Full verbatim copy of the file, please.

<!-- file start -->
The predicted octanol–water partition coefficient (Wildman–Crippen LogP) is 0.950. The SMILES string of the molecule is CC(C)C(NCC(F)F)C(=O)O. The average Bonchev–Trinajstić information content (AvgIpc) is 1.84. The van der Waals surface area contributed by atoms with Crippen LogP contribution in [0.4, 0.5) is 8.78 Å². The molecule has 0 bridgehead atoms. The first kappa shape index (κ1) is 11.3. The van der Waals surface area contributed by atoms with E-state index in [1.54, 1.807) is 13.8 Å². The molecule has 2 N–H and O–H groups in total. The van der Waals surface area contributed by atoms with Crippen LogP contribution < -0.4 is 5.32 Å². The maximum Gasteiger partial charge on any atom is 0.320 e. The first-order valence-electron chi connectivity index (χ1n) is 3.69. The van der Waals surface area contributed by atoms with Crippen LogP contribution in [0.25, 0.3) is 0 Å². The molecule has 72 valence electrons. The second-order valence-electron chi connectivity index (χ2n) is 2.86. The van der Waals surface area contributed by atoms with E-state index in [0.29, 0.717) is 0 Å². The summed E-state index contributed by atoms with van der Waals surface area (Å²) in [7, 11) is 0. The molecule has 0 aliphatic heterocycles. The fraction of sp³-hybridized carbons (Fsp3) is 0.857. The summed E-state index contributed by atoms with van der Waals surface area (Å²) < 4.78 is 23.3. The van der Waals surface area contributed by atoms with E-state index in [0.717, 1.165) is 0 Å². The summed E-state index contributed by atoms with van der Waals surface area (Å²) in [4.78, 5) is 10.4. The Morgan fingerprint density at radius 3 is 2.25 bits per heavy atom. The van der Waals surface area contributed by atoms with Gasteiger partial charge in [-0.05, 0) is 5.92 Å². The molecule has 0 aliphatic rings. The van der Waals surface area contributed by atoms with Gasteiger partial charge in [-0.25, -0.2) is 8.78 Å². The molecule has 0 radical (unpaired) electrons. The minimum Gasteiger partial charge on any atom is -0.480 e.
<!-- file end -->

The predicted octanol–water partition coefficient (Wildman–Crippen LogP) is 0.950. The SMILES string of the molecule is CC(C)C(NCC(F)F)C(=O)O. The average Bonchev–Trinajstić information content (AvgIpc) is 1.84. The van der Waals surface area contributed by atoms with Crippen LogP contribution in [0.4, 0.5) is 8.78 Å². The molecule has 0 bridgehead atoms. The first kappa shape index (κ1) is 11.3. The van der Waals surface area contributed by atoms with E-state index in [1.54, 1.807) is 13.8 Å². The molecule has 2 N–H and O–H groups in total. The van der Waals surface area contributed by atoms with Crippen LogP contribution < -0.4 is 5.32 Å². The maximum Gasteiger partial charge on any atom is 0.320 e. The first-order valence-electron chi connectivity index (χ1n) is 3.69. The van der Waals surface area contributed by atoms with Crippen LogP contribution in [0.25, 0.3) is 0 Å². The molecule has 72 valence electrons. The second-order valence-electron chi connectivity index (χ2n) is 2.86. The van der Waals surface area contributed by atoms with E-state index in [0.29, 0.717) is 0 Å². The summed E-state index contributed by atoms with van der Waals surface area (Å²) in [7, 11) is 0. The molecule has 0 aliphatic heterocycles. The fraction of sp³-hybridized carbons (Fsp3) is 0.857. The summed E-state index contributed by atoms with van der Waals surface area (Å²) < 4.78 is 23.3. The van der Waals surface area contributed by atoms with E-state index in [0.717, 1.165) is 0 Å². The summed E-state index contributed by atoms with van der Waals surface area (Å²) in [4.78, 5) is 10.4. The Morgan fingerprint density at radius 3 is 2.25 bits per heavy atom. The van der Waals surface area contributed by atoms with Gasteiger partial charge in [-0.05, 0) is 5.92 Å². The molecule has 0 aliphatic rings. The van der Waals surface area contributed by atoms with Gasteiger partial charge in [-0.25, -0.2) is 8.78 Å². The molecule has 0 radical (unpaired) electrons. The minimum Gasteiger partial charge on any atom is -0.480 e.